BBC : Use of language on historical events.

IvoShandor

Well-known member
Joined
May 18, 2009
Messages
7,332
Twitter
yes
Austro-Hungarian Army in July 1914

36,000 Officers
414,000 NCOs and troops
87,000 horses (estimate)
1,200 artillery pieces

Wikipedia
True enough. Buit they were'nt fighting on the Western Front. There it was just the Germans.
Same as the Second World War. People don't say "Axis" troops were defeated in the battle of the Falaise Pocket or at the Battle of Midway.
Austria, parts of Poland, parts of what we now call France.
The Germans didn't count Alsations and Poles as being "allies" . They were part of the German unitary state at the time, in the Deutsches Heer, just as Irish troops in the trenches were part of the British army.
 
Last edited:


McTell

Well-known member
Joined
Oct 16, 2012
Messages
7,767
Twitter
No
It was just the germans on the western front. The allies even included a portuguese division.
 

Malcolm Redfellow

Well-known member
Joined
Sep 29, 2009
Messages
4,612
Website
redfellow.blogspot.com
Twitter
mredfellow
It was just the germans on the western front. The allies even included a portuguese division.
I hadn't appreciated that, until I ran into a memorial in the Algarve: it may have been the one in Lagos:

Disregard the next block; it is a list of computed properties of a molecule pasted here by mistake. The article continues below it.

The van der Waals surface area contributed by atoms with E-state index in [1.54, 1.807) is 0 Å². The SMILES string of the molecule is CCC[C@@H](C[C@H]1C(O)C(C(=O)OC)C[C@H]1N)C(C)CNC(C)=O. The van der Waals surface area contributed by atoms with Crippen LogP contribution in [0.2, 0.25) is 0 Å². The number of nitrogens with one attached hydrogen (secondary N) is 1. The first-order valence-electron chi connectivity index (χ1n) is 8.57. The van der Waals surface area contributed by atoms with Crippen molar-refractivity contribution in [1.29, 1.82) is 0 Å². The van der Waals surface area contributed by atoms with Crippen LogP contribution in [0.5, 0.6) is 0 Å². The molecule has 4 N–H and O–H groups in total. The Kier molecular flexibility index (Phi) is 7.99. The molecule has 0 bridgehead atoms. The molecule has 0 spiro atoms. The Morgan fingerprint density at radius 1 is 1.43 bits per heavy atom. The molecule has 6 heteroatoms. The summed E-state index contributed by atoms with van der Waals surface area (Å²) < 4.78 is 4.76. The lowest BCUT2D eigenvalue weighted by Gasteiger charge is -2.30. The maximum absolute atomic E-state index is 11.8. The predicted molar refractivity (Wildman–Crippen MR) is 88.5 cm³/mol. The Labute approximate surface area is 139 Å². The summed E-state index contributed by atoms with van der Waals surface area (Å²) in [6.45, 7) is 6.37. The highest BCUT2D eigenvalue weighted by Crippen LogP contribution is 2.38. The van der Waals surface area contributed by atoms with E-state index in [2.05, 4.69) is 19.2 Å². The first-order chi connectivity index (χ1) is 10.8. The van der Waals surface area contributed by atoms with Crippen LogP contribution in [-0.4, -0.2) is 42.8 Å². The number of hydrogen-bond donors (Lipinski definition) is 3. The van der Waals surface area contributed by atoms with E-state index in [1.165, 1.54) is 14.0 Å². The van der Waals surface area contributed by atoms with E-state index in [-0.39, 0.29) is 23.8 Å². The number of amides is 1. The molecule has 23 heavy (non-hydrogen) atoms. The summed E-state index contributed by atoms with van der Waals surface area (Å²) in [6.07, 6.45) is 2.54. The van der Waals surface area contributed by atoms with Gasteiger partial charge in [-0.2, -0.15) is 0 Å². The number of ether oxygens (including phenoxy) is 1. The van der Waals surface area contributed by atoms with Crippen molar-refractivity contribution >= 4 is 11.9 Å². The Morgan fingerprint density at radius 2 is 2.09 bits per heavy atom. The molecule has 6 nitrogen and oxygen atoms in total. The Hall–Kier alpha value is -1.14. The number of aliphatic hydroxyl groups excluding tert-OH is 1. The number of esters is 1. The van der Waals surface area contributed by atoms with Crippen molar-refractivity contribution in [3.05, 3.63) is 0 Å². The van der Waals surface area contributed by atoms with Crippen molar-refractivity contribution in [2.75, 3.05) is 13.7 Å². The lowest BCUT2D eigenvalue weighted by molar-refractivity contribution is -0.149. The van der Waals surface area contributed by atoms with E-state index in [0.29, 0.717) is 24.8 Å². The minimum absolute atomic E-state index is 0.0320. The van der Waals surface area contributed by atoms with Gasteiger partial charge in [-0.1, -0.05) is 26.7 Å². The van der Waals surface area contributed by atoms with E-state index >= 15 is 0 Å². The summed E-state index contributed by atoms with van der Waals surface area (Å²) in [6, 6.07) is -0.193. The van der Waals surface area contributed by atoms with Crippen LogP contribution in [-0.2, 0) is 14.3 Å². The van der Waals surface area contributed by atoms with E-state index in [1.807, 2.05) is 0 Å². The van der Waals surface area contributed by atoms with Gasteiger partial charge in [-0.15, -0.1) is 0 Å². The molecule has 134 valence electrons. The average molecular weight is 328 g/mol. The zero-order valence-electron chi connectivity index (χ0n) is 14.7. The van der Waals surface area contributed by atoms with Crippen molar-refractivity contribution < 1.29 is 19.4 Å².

Whereupon I started looking for them. The grandest seems to be the one in Avenida da Liberdade, Lisbon, right outside the Spanish Embassy. There's a fine one outside the Church of St Pierre in La Couture, Pas-de-Calais. From that, and the Portuguese enclaves in the war cemeteries, I was assuming the Portuguese Expeditionary Force attached themselves to the BEF.

I didn't immediately see why Portuguese were involved, and why they chose the Allied side. So I went looking. And it seems to be an intriguing story.

Before the outbreak of hostilities, the British and Germans were conniving to carve up Angola. From the point-of-view of the Germans, that would be a natural extension of Deutsch-Südwestafrika. Come late-1914 the Deutsch-Südwestafrika locals (it was the largest settlement of German colonists world-wide) were feeling their oats, and started stirring troubles for the Portuguese in Angola. In October the Portuguese sent a military detachment to winkle the Germans out of the Kionga Triangle (a small pocket between the Rowuma river and the sea). Meanwhile South African troops were having a go at Deutsch-Südwestafrika.

There matters festered until the British suggested the Portuguese should impound Austro-Hungarian and German ships in Portuguese ports. First Germany (9th March 1916) and then the Austro-Hungarian Empire (15th March 1916) took umbrage, and declared war on Portugal. The Portuguese were invited into the Allies' discussions of what ensued post-War, and received the OK to keep that Kionga Triangle. The British then invited the Portuguese to become fully implicated, and the Corpo Expedicionário Português began training, first in the home country, then on Salisbury Plain, and so to take responsibility for seven miles of the British sector near Béthune. After April 1917 Portuguese are engaged in the Front Line — taking 35% casualties at the Lys Offensive.